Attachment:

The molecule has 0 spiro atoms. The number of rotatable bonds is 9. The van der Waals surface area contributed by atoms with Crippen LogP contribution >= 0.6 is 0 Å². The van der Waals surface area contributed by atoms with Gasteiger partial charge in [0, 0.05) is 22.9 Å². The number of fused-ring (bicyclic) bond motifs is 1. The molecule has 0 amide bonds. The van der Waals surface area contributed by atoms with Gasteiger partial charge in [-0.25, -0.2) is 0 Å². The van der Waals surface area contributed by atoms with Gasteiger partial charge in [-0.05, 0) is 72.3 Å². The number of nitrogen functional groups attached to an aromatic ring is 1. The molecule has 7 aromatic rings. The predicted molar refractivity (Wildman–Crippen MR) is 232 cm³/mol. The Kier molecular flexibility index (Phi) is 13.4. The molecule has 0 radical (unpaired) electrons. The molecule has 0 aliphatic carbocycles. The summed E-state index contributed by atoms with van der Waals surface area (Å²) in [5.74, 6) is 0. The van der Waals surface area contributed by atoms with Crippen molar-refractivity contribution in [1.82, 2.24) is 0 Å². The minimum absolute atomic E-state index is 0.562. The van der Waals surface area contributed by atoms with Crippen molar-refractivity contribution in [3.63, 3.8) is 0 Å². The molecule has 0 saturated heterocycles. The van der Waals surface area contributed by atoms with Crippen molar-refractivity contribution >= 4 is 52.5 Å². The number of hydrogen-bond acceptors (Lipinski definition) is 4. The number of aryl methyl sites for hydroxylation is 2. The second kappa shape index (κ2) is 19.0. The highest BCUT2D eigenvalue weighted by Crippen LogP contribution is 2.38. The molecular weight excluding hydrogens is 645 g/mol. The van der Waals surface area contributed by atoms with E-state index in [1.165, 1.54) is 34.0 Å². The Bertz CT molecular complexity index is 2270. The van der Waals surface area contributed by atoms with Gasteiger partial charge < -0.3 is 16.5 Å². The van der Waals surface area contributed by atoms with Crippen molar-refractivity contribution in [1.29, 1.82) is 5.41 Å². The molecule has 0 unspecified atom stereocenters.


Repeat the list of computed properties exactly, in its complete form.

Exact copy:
The molecule has 0 spiro atoms. The number of rotatable bonds is 9. The van der Waals surface area contributed by atoms with Crippen LogP contribution >= 0.6 is 0 Å². The van der Waals surface area contributed by atoms with Gasteiger partial charge in [0, 0.05) is 22.9 Å². The number of fused-ring (bicyclic) bond motifs is 1. The molecule has 0 amide bonds. The van der Waals surface area contributed by atoms with Gasteiger partial charge in [-0.25, -0.2) is 0 Å². The van der Waals surface area contributed by atoms with Gasteiger partial charge in [-0.05, 0) is 72.3 Å². The number of nitrogen functional groups attached to an aromatic ring is 1. The molecule has 7 aromatic rings. The predicted molar refractivity (Wildman–Crippen MR) is 232 cm³/mol. The Kier molecular flexibility index (Phi) is 13.4. The molecule has 0 radical (unpaired) electrons. The molecule has 0 aliphatic carbocycles. The summed E-state index contributed by atoms with van der Waals surface area (Å²) in [5.74, 6) is 0. The van der Waals surface area contributed by atoms with Crippen molar-refractivity contribution in [1.82, 2.24) is 0 Å². The minimum absolute atomic E-state index is 0.562. The van der Waals surface area contributed by atoms with Crippen molar-refractivity contribution in [3.63, 3.8) is 0 Å². The molecule has 0 saturated heterocycles. The van der Waals surface area contributed by atoms with Crippen molar-refractivity contribution >= 4 is 52.5 Å². The number of hydrogen-bond acceptors (Lipinski definition) is 4. The number of aryl methyl sites for hydroxylation is 2. The second kappa shape index (κ2) is 19.0. The highest BCUT2D eigenvalue weighted by Crippen LogP contribution is 2.38. The molecular weight excluding hydrogens is 645 g/mol. The van der Waals surface area contributed by atoms with E-state index in [1.165, 1.54) is 34.0 Å². The Bertz CT molecular complexity index is 2270. The van der Waals surface area contributed by atoms with Gasteiger partial charge < -0.3 is 16.5 Å². The van der Waals surface area contributed by atoms with Crippen molar-refractivity contribution in [1.29, 1.82) is 5.41 Å². The molecule has 0 unspecified atom stereocenters.